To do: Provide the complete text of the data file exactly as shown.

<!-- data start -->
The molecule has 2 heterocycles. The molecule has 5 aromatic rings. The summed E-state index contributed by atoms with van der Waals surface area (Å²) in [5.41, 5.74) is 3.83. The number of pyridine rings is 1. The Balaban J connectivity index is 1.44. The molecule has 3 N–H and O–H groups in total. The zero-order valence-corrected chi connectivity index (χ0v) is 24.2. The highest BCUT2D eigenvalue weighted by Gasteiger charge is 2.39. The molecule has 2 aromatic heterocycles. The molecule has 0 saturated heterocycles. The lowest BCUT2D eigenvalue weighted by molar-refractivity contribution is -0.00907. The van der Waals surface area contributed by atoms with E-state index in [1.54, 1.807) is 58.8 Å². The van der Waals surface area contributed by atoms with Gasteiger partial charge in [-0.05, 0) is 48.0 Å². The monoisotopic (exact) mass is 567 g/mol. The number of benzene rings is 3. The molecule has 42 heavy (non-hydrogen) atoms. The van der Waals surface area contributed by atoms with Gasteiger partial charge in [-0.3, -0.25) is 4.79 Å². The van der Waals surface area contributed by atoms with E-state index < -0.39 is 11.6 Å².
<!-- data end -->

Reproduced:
The molecule has 2 heterocycles. The molecule has 5 aromatic rings. The summed E-state index contributed by atoms with van der Waals surface area (Å²) in [5.41, 5.74) is 3.83. The number of pyridine rings is 1. The Balaban J connectivity index is 1.44. The molecule has 3 N–H and O–H groups in total. The zero-order valence-corrected chi connectivity index (χ0v) is 24.2. The highest BCUT2D eigenvalue weighted by Gasteiger charge is 2.39. The molecule has 2 aromatic heterocycles. The molecule has 0 saturated heterocycles. The lowest BCUT2D eigenvalue weighted by molar-refractivity contribution is -0.00907. The van der Waals surface area contributed by atoms with E-state index in [1.54, 1.807) is 58.8 Å². The van der Waals surface area contributed by atoms with Gasteiger partial charge in [-0.05, 0) is 48.0 Å². The monoisotopic (exact) mass is 567 g/mol. The number of benzene rings is 3. The molecule has 42 heavy (non-hydrogen) atoms. The van der Waals surface area contributed by atoms with Gasteiger partial charge in [-0.3, -0.25) is 4.79 Å². The van der Waals surface area contributed by atoms with E-state index < -0.39 is 11.6 Å².